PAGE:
The UNSW Sunsprint Challenge is an annual event designed for students with a special interest in design and technology. A capacity to be able to work with others, problem solve, think creatively and an interest in Science are all desirable qualities for potential participants.
The event traditionally has involved senior high school students as it had been felt that younger students would not have the capacity to deal with the complex issues around creating a working car from scratch.
Over the past few years a number of businesses have made this process a little easier by producing some of the components that had been hard to obtain. RI Gear produce kits containing axles, wheels, gears and bearings that make a major difference to the type of car that can be produced. This innovation has opened up the competition to younger age students who may not have access to machinery equipment.
The students at SMCC have been involved in the Challenge for the past three years. The involvement has been through the Project Based Learning program running in Year 7. PBL runs for two periods per cycle and students choose the activity they wish to work on during this time. Participation in the Sunsprint is by application where teams are asked to submit a video outlining the reasons for possible selection as the participants for the year. They then work during PBL periods to construct their car.
It has been interesting to watch the development of the car over those years. In our first year the team constructed a car that could barely move around the track. The design was poor and the components inferior. In 2012 we were alerted to the existence of RI Gear and the capacity of our car increased enormously. While the design did not change greatly the components were much better and the car was reasonably competitive.
The track as shown above is available only once a year during the Open Day of UNSW. For first time participants this is the most difficult aspect of the Challenge. You really do not know how your car will go until you try it on the track. One team this year had obviously gone to great lengths constructing their car only to find it was not suitable for the track. Very disappointing and frustrating!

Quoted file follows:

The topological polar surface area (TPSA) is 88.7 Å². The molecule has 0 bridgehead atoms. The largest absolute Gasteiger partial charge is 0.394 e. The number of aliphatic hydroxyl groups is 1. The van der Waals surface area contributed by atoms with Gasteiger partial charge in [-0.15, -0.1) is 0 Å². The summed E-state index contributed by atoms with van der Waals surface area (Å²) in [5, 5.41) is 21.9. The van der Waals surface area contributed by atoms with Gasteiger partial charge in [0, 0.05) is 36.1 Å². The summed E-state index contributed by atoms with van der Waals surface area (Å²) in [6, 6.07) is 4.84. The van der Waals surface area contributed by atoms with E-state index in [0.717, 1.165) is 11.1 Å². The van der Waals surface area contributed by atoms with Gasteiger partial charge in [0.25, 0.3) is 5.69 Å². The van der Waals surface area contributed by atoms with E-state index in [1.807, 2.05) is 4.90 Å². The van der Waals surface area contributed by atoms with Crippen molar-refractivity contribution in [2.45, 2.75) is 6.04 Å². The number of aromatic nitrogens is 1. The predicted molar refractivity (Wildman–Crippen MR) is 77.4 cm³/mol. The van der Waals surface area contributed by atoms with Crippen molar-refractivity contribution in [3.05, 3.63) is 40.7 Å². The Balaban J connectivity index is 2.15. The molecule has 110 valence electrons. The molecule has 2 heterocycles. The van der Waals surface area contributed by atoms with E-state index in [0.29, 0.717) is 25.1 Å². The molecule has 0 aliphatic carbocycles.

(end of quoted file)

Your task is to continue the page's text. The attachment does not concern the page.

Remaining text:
Over our involvement in the Challenge is has been great to watch the learning that comes out of constructing a car. Seeing students work together on a complex problem is very interesting. At first the problem seems insurmountable and they do not know where to start.
The regulations for this event are complex so understanding what you can and cannot do is important. That was our first port of call. From there it was working out a design that met the regulations. The students sketched a number of potential designs on paper and their iPads to get some idea of what they thought it should look like. They researched past events for successful cars.
The next stage was creating a cardboard model to check dimensions and looking to improve aerodynamics. This was an important part of the process. A number of modifications were made at this time before progressing to the construction phase. The Year 7 team eventually decided balsa would be their best option.
By the time the car was finished it was a combination of balsa and plywood. The students became concerned that the balsa would not withstand a collision should it occur and went with the stronger plywood. This decision would cost them valuable speed during the event. The weight of the car while maintaining strength would cost them dearly when it came time to compete against lighter and faster cars.